by Judi W. Wakhungu*
Areas of Engagement
by Wendy Harcourt.
It seems incredible in these days of economic crisis that over 2,200 women (and some men) found the time and money to fly to Istanbul for a discussion on gender and economic justice at the AWID Forum 2012. Registrations closed a week before the event opened and the majority of the 800 organizations and individuals who answered the call for sessions and papers could not be accommodated.
SIDbaires’ seminar on the topic of development consisted of a series of nine conferences covering SIDbaires’ core definition of development including macroeconomics; political systems and public policies; international integration; labor market; social security and social policies; communication; gender diversity and science and technology. Each of the speakers related their areas of expertise to a general notion of development. More than 150 attended the seminar.
The conference is the closing session of the SID 2011-2012 Lecture Series The State in a Globalizing World: problematic, yet indispensable, aimed at understanding the changing role of the nation state, and its relations with other actors including other states, corporates and civil society. The conference will look at the role of the state in providing public goods, and the experience with public-private partnerships in providing drinking water to households in Africa. What works and what does not?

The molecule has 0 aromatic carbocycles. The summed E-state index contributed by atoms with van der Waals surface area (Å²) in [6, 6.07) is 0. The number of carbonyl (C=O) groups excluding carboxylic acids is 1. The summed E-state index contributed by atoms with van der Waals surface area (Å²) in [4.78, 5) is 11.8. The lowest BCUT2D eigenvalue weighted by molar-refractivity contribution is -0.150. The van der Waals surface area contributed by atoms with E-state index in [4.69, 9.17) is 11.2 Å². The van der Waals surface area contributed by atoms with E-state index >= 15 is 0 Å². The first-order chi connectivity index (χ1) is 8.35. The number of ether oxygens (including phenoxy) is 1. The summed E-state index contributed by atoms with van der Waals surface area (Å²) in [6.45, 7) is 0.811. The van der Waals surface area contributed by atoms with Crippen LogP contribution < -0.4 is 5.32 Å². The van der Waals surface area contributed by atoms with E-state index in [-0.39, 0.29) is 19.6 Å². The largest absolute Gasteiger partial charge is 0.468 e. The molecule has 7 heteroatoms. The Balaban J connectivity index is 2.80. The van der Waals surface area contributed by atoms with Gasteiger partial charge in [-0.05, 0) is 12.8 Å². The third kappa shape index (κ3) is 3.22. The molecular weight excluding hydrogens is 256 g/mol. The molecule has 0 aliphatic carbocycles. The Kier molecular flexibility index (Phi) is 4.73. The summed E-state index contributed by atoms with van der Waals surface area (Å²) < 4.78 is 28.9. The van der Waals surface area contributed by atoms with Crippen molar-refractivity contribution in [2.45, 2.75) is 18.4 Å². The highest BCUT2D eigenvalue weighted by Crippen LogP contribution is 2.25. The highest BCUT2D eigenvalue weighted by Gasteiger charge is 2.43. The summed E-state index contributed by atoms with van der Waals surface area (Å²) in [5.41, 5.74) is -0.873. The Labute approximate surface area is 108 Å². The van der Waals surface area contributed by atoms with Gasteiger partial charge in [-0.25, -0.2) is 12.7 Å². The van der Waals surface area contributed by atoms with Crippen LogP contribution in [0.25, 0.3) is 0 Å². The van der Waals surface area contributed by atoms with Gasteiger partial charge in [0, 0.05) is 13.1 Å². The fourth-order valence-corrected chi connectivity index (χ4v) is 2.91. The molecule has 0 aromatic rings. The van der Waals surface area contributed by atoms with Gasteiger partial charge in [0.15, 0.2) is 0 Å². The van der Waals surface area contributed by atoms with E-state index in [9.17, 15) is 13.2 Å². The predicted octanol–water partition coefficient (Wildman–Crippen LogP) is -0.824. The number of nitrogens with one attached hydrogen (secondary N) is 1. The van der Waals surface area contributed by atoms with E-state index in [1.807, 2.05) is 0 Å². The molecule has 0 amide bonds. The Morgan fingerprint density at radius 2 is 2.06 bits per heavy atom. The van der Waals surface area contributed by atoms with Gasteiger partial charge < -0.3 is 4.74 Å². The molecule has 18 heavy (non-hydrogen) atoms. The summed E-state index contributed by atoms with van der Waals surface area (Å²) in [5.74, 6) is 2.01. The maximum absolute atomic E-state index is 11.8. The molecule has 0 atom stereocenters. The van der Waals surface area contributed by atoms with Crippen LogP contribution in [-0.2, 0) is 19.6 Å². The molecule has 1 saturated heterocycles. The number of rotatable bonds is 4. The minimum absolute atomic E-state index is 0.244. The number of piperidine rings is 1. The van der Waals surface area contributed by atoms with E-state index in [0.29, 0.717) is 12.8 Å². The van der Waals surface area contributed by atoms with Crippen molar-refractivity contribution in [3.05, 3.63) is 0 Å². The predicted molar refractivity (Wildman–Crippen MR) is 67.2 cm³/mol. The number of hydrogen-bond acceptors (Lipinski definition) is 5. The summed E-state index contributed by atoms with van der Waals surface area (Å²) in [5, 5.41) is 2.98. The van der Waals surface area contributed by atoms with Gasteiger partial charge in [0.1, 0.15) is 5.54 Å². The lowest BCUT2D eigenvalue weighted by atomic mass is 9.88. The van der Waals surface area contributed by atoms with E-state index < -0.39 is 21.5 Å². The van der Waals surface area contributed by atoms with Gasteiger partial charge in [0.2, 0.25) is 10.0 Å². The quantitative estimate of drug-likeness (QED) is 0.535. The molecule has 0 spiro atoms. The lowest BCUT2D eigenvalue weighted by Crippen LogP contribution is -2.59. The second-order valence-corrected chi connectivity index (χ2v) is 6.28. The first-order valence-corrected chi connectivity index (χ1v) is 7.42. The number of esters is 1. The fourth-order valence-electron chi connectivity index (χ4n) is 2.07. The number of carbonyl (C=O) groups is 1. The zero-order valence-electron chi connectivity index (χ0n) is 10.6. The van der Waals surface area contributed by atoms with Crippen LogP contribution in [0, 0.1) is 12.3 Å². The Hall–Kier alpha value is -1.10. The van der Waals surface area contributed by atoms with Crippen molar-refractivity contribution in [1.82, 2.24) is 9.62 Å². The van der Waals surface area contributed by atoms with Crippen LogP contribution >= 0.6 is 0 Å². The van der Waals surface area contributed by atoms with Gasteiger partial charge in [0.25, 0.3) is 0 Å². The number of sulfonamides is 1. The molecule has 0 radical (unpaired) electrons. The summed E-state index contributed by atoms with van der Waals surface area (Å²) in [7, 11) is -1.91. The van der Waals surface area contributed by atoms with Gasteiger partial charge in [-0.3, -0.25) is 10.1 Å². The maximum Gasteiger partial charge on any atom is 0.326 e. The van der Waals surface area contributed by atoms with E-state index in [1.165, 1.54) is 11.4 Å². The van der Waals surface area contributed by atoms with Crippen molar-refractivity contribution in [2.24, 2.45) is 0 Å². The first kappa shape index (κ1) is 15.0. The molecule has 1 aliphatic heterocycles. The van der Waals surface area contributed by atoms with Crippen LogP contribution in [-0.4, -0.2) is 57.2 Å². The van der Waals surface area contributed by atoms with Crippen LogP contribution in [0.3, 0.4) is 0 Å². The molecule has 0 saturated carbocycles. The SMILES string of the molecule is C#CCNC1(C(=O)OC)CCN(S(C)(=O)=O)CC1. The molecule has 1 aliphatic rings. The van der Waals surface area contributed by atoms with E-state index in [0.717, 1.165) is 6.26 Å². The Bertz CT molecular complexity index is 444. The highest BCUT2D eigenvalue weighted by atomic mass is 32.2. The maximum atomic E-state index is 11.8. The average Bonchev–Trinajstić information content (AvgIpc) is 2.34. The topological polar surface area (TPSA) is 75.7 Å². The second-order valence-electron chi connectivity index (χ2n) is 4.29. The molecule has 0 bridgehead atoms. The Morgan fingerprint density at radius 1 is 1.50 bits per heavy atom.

by Michela Zucca
Excerpt from the Report on the ISS-HIVOS-SID-NL Colloquium: The second Environmental Studies Colloquium Series brought together environmentalist, economists and gender experts in a debate around the green economy. The focus was on how to deepen the analysis on gender and sustainable livelihood to the green economy reflecting the main theme of the book Women reclaiming sustainable livelihoods. The colloquium and the book launch were timed as inputs into Rio +20 summit by looking at two key questions: How should women be ‘reclaiming’ space in the sustainable livelihoods debate?
'Citizenship for Change' focuses around the question 'What should we make of the wave of citizen action protests that swept the globe in 2011?' As the editorial makes clear, civic action is moving away from institutional campaigns and projects of the traditional meta movements. What are we to say at these new actions of 'unruly politics' and mass mobilization fueled by social media and drenched in revolutionary discourse.
The launch of the journal took place on the occasion of the last lecture of the 2011-2012 SID NL lecture series The State in a Globalizing World. Hilary Wainwright, research director at the Transnational Institute (TNI), and co-editor of Red Pepper delivered a lecture on 'Rethinking the state in the context of financial, environmental and social chaos'.